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by Jim Karabatsos - GUI Computing
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I admit to being underwhelmed by the latest release of Visual Basic, but that is probably related to the fact that I take a lot more for granted than I used to. VB6 is a very good development tool and VB6 has some neat new features. I guess that I have been spoilt by the Service Pack deployment model. I somehow expect that a major version number upgrade has to offer so much more. In many ways, VB6 is VB5 Service Pack 4. That's a little unfair and very much does not do justice to the amount of work that has obviously gone into the release, but I bet that I will not be the only one to feel that way.

Microsoft does not exist to create software - it exists to create wealth for its shareholders and I understand that at some point all of the various improvements need to be rolled into a major release and charged for. I certainly do not want to go back to the bad old days where we would have to wait for a full version upgrade to get bugs fixed and for access to new technology.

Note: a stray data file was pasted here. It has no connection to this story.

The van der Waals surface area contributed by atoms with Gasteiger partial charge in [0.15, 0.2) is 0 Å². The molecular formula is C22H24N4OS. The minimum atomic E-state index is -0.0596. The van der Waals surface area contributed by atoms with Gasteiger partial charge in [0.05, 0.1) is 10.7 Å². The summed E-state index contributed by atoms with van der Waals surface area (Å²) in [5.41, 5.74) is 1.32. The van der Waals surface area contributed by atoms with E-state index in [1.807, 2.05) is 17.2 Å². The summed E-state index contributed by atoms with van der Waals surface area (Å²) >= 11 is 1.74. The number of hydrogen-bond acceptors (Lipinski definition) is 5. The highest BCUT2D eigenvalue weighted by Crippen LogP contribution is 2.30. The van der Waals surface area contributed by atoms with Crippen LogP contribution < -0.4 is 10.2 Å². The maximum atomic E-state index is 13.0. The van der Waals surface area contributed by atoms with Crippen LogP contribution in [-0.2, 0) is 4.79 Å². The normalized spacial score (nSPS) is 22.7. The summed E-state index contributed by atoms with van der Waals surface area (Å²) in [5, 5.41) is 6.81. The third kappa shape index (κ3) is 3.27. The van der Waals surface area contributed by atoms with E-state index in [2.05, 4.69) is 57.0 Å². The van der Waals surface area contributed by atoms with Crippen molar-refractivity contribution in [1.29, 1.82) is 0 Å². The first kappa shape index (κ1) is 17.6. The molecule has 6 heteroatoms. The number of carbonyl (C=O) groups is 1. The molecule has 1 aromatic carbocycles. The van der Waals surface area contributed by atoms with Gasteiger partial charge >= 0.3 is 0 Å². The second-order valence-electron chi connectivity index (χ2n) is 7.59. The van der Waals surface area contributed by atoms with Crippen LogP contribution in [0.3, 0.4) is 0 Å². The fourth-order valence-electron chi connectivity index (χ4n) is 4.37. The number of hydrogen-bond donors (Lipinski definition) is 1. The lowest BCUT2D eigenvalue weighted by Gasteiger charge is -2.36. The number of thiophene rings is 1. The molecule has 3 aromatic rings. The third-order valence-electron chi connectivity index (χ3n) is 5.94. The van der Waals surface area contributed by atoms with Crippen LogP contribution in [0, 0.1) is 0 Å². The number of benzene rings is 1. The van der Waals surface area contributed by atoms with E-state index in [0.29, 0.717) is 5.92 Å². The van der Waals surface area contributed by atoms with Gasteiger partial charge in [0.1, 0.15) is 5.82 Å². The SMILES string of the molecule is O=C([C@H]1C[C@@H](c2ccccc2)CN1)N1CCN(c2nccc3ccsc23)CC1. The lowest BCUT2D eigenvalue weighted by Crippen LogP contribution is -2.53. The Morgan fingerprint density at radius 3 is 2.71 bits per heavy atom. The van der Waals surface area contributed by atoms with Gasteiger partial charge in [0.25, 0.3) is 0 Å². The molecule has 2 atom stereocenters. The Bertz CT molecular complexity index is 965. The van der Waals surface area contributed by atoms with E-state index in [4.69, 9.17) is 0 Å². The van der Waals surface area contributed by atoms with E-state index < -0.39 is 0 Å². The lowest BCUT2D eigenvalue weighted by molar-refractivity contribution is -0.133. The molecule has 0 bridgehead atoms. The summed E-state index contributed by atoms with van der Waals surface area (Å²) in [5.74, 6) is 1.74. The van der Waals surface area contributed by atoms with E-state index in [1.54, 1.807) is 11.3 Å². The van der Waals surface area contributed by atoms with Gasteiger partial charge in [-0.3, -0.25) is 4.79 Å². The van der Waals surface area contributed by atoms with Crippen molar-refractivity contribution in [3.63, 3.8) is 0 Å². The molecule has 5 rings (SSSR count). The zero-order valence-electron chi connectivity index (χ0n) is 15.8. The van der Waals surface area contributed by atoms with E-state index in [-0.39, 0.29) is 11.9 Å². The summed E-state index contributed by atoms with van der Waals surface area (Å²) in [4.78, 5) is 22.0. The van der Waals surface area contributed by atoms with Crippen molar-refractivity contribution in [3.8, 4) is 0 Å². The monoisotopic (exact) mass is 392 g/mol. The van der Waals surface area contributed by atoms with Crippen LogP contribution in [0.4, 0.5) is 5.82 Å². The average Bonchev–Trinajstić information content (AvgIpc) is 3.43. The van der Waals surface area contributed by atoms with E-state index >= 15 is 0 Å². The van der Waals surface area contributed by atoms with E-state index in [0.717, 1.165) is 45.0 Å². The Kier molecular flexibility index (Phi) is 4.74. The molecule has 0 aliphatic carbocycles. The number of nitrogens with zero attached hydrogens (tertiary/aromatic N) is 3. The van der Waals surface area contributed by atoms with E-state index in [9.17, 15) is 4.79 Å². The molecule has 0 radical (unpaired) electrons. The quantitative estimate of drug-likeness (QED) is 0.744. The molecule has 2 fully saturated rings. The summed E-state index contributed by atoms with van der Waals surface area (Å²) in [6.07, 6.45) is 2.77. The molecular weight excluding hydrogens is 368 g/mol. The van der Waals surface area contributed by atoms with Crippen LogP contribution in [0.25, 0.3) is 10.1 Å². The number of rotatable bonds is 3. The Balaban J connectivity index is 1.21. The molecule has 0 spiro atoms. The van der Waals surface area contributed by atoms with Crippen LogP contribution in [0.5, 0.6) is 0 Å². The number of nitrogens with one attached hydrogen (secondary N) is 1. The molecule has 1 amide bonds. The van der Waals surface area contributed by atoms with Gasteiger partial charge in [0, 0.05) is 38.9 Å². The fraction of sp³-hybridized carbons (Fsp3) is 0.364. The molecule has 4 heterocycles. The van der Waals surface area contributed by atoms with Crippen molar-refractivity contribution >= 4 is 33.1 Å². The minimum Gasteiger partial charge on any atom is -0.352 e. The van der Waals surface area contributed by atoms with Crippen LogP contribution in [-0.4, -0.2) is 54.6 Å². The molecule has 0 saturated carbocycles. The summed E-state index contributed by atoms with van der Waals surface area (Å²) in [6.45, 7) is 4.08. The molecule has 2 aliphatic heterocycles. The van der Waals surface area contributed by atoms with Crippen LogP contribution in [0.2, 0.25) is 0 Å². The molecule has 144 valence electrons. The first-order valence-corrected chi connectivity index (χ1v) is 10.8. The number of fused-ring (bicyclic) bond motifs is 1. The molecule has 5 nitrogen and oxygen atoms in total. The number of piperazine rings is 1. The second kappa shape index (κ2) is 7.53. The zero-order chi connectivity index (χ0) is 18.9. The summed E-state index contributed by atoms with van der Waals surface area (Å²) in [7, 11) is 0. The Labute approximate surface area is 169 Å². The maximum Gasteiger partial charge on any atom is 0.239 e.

The bottom line is that there is no rush to go to VB6. We have several VB5 projects on the hop at the moment and we do not feel any pressure to convert them to VB6. However, new Win32 projects we start or major updates will probably be done with VB6 as there are certainly some features there that are very nice, especially those related to data access.

The big news with data access in VB6 is the total integration of ADO as the data access method of choice. Microsoft has given us all fair warning that ADO was the way forward and I, for one, am quite happy about that. ADO (and the underlying OLE DB layer) make a lot more sense than DAO for all sorts of reasons. While applauding ODBC, I have been on record for a long time as questioning the validity of the assumption that all data is accessed relationally. OLE DB understands that some data is not meaningfully accessed and manipulated relationally and does not impose a requirement that a data provider implement an SQL interface. This means that we should see all sorts of data stores expose an OLE DB interface - file and directory systems, e-mail systems, logging systems - you name it and it can be exposed for access via OLE DB. I am not going to go into all the new facilities of ADO 2 here but I would advise you to take a good look at this technology.